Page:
As I drove to work the other day, I noticed a furry head sticking out of the rear window of the SUV in the adjacent lane. It belonged to a golden retriever, ears and jowls vigorously flapping in the stream of moving air. Her eyes were closed, and her countenance was one of pure joy.
Too bad most cats don’t revel in car rides like that happy hound! The average feline would probably be hunched up in his carrier, meowing mournfully, during such an outing. That scenario, along with the effort needed to get the little bugger into his carrier in the first place, makes for an unhappy trip to the vet. It’s one of the many reasons some cat owners unwittingly neglect their little buddy’s medical care.
But that’s not the only reason: The strangers, barking dogs, and unusual sounds and scents at a veterinary clinic may stress out even the mellowest kitty. A fearful cat may feel traumatized, may not allow a good exam, and may even pose a danger to the veterinary staff.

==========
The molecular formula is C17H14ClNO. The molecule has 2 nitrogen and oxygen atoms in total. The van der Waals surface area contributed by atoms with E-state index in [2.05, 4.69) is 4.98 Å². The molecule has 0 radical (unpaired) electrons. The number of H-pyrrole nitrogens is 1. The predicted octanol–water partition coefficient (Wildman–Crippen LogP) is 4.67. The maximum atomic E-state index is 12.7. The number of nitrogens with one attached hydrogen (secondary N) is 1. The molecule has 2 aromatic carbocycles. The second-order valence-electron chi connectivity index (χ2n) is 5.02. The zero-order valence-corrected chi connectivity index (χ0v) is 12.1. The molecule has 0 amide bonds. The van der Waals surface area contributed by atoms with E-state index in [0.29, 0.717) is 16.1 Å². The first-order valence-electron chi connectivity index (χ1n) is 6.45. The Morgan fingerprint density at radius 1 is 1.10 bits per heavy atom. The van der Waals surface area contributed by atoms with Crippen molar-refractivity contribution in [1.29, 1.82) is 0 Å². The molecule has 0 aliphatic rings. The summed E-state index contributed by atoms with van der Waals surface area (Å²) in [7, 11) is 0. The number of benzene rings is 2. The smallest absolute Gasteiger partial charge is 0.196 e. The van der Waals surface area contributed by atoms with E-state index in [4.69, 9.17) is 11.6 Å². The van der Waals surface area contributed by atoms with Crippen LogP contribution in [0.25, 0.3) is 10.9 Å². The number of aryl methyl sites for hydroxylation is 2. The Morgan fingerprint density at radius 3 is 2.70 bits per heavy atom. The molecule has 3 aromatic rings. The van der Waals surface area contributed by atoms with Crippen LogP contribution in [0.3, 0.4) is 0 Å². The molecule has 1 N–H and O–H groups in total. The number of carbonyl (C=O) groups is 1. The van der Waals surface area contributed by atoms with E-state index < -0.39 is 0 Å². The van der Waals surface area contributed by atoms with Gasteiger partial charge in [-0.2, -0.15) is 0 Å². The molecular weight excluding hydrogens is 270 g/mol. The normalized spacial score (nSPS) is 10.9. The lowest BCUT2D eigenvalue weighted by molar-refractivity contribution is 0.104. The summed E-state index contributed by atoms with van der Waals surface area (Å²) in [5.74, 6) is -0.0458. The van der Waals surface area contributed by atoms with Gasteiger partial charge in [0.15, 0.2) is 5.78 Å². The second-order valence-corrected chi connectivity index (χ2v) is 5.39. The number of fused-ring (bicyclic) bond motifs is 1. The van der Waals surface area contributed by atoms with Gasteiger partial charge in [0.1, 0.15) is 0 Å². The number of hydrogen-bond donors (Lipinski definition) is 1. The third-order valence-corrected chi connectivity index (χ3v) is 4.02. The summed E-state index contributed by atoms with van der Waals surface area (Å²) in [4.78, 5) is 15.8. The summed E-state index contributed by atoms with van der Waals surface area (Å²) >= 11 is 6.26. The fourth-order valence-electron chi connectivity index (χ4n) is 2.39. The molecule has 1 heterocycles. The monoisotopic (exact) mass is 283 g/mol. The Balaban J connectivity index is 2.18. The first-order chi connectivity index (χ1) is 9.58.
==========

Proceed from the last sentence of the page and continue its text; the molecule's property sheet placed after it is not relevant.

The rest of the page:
The recognition of those difficulties got the American Association of Feline Practitioners thinking: What can we do to meet the wide variety of cats’ unique needs and help make feline veterinary visits more pleasant for everybody? To that end, they established a program called the
You now have the option of checking in via cellphone from your car when you arrive at the animal hospital. This is especially helpful if there are dogs in the reception area. If you choose to sit in the waiting room, you can cover your carrier with a towel, which we provide. It’s not always possible, but we try to get our feline patients into an exam room as soon as one is available.